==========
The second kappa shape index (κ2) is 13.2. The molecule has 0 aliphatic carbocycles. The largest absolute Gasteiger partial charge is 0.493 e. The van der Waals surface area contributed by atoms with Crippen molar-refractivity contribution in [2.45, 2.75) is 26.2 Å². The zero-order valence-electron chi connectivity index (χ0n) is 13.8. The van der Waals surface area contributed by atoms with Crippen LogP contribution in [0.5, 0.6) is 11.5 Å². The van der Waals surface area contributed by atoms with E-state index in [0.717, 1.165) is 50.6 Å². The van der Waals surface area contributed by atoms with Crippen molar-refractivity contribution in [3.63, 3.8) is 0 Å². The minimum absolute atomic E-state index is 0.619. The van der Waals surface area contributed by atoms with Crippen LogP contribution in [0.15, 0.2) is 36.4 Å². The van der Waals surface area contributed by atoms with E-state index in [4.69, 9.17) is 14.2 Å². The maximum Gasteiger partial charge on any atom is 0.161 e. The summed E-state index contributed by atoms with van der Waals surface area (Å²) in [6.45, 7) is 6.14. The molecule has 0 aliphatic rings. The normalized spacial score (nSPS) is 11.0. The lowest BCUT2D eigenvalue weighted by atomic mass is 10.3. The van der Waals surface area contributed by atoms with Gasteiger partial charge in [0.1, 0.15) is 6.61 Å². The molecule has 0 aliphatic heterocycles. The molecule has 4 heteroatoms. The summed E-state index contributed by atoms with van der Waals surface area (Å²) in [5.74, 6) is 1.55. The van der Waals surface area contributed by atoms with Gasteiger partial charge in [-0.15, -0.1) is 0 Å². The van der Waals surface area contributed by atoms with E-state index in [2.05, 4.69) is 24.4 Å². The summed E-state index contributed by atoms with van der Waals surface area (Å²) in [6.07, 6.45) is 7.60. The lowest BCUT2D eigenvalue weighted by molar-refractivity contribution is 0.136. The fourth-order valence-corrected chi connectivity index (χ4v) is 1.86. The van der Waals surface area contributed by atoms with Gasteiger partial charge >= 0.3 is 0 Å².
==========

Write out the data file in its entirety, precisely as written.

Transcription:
The second kappa shape index (κ2) is 13.2. The molecule has 0 aliphatic carbocycles. The largest absolute Gasteiger partial charge is 0.493 e. The van der Waals surface area contributed by atoms with Crippen molar-refractivity contribution in [2.45, 2.75) is 26.2 Å². The zero-order valence-electron chi connectivity index (χ0n) is 13.8. The van der Waals surface area contributed by atoms with Crippen LogP contribution in [0.5, 0.6) is 11.5 Å². The van der Waals surface area contributed by atoms with E-state index in [0.717, 1.165) is 50.6 Å². The van der Waals surface area contributed by atoms with Crippen molar-refractivity contribution in [3.63, 3.8) is 0 Å². The minimum absolute atomic E-state index is 0.619. The van der Waals surface area contributed by atoms with Crippen LogP contribution in [0.15, 0.2) is 36.4 Å². The van der Waals surface area contributed by atoms with E-state index in [4.69, 9.17) is 14.2 Å². The maximum Gasteiger partial charge on any atom is 0.161 e. The summed E-state index contributed by atoms with van der Waals surface area (Å²) in [6.45, 7) is 6.14. The molecule has 0 aliphatic rings. The normalized spacial score (nSPS) is 11.0. The lowest BCUT2D eigenvalue weighted by atomic mass is 10.3. The van der Waals surface area contributed by atoms with Gasteiger partial charge in [0.1, 0.15) is 6.61 Å². The molecule has 0 aliphatic heterocycles. The molecule has 4 heteroatoms. The summed E-state index contributed by atoms with van der Waals surface area (Å²) in [5.74, 6) is 1.55. The van der Waals surface area contributed by atoms with Gasteiger partial charge in [-0.15, -0.1) is 0 Å². The van der Waals surface area contributed by atoms with E-state index in [2.05, 4.69) is 24.4 Å². The summed E-state index contributed by atoms with van der Waals surface area (Å²) in [6.07, 6.45) is 7.60. The lowest BCUT2D eigenvalue weighted by molar-refractivity contribution is 0.136. The fourth-order valence-corrected chi connectivity index (χ4v) is 1.86. The van der Waals surface area contributed by atoms with Gasteiger partial charge >= 0.3 is 0 Å².